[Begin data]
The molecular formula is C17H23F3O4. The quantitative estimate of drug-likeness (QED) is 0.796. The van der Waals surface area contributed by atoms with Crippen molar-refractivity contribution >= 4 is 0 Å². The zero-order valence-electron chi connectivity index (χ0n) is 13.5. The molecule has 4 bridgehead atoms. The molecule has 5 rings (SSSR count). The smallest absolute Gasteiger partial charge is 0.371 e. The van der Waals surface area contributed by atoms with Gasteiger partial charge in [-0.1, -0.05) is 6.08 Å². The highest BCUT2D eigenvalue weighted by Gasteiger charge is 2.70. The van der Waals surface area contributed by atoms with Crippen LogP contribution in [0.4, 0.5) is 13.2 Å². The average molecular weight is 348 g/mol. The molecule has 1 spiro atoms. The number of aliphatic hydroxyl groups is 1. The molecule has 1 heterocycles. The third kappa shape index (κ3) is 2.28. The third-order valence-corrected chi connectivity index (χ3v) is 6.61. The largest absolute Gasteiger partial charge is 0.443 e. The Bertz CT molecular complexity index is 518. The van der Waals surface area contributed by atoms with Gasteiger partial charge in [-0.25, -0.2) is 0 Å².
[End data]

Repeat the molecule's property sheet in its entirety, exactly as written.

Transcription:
The molecular formula is C17H23F3O4. The quantitative estimate of drug-likeness (QED) is 0.796. The van der Waals surface area contributed by atoms with Crippen molar-refractivity contribution >= 4 is 0 Å². The zero-order valence-electron chi connectivity index (χ0n) is 13.5. The molecule has 4 bridgehead atoms. The molecule has 5 rings (SSSR count). The smallest absolute Gasteiger partial charge is 0.371 e. The van der Waals surface area contributed by atoms with Gasteiger partial charge in [-0.1, -0.05) is 6.08 Å². The highest BCUT2D eigenvalue weighted by Gasteiger charge is 2.70. The van der Waals surface area contributed by atoms with Crippen LogP contribution in [0.4, 0.5) is 13.2 Å². The average molecular weight is 348 g/mol. The molecule has 1 spiro atoms. The number of aliphatic hydroxyl groups is 1. The molecule has 1 heterocycles. The third kappa shape index (κ3) is 2.28. The third-order valence-corrected chi connectivity index (χ3v) is 6.61. The largest absolute Gasteiger partial charge is 0.443 e. The Bertz CT molecular complexity index is 518. The van der Waals surface area contributed by atoms with Gasteiger partial charge in [-0.25, -0.2) is 0 Å².